- If your cambelt breaks, major damage can be caused to engine valves and pistons - damage that can be very costly to put right
- If you do get away without major engine damage, cambelt failure will still leave you marooned and requiring vehicle breakdown recovery.
- The cambelt is made from a rubber-based compound that deteriorates over time, even with low mileage.
- Your Volkswagen's cambelt must be renewed no later than the maximum change interval (this depends on model but typically ranges from 40,000 to 120,000 miles) Or after the recommended four years, whichever is the sooner.
What if I'm unsure whether my cambelt has been replaced or not?
- Look in your service book. If your camshaft timing belt (to give it its full name) was replaced by a Volkswagen Authorised Repairer, it should be recorded in the service history.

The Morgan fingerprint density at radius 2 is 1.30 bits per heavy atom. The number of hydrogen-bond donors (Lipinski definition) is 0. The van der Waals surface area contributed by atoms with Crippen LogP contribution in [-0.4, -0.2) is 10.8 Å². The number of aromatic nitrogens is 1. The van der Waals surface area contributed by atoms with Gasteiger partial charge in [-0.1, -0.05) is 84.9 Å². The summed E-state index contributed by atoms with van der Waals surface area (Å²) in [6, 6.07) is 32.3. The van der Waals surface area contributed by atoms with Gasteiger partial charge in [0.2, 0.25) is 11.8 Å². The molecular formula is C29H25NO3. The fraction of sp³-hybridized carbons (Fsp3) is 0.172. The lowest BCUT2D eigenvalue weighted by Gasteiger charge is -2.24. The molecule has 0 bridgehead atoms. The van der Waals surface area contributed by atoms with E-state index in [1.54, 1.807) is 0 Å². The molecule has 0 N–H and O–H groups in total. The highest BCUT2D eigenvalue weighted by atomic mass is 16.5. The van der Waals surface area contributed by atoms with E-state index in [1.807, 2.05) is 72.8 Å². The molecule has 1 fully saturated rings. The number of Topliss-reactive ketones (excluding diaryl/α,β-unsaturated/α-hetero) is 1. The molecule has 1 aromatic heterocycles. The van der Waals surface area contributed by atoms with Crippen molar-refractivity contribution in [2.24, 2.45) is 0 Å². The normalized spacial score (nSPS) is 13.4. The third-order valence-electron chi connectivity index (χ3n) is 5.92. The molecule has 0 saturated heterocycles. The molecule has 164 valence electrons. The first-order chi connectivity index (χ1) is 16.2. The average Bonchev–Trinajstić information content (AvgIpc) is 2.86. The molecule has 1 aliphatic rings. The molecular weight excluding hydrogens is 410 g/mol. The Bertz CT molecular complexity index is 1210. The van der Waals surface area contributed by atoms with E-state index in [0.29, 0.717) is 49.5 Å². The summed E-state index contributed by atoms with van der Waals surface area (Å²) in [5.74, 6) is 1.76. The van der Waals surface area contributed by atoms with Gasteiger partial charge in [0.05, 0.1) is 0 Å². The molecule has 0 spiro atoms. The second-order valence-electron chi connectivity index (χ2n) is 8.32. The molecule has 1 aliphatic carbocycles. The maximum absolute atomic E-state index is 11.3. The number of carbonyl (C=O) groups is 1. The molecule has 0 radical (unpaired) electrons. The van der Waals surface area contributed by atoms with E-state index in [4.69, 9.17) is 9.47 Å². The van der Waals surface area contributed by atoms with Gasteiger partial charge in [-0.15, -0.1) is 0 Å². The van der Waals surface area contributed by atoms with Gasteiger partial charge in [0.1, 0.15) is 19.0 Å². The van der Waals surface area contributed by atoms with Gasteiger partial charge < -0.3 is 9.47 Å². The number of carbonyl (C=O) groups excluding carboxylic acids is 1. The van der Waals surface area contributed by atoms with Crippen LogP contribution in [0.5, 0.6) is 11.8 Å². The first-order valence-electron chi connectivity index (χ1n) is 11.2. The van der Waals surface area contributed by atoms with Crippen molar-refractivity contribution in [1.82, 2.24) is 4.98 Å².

- Unfortunately, it's not possible to carry out a quick visual inspection of cambelt condition. To gain access to the belt, parts of the engine have to be dismantled.
What do we do?
We strip down the relevant parts of the engine and renew the cambelt and cambelt tensioner. Then we reassemble the engine and road test your car.
How often does it need to be changed?
4 - 5 years (4 years for cars registered before September 2009, 5 years thereafter). This may need to be changed sooner for high mileage drivers.
Benefits of having my cambelt changed:
- Peace of mind knowing excessive wear to your engine and the risk of snapping of the belt have been minimised and that your engine life is prolonged
- Special offer price with our Fixed Price Servicing for Volkswagens 3-10 years old, up to and including 2.0-litre engines
- We give a 2-year parts and labour warranty on Volkswagen parts fitted after the manufacturer's warranty has expired.
Contact one of our dealerships to book your Cambelt change.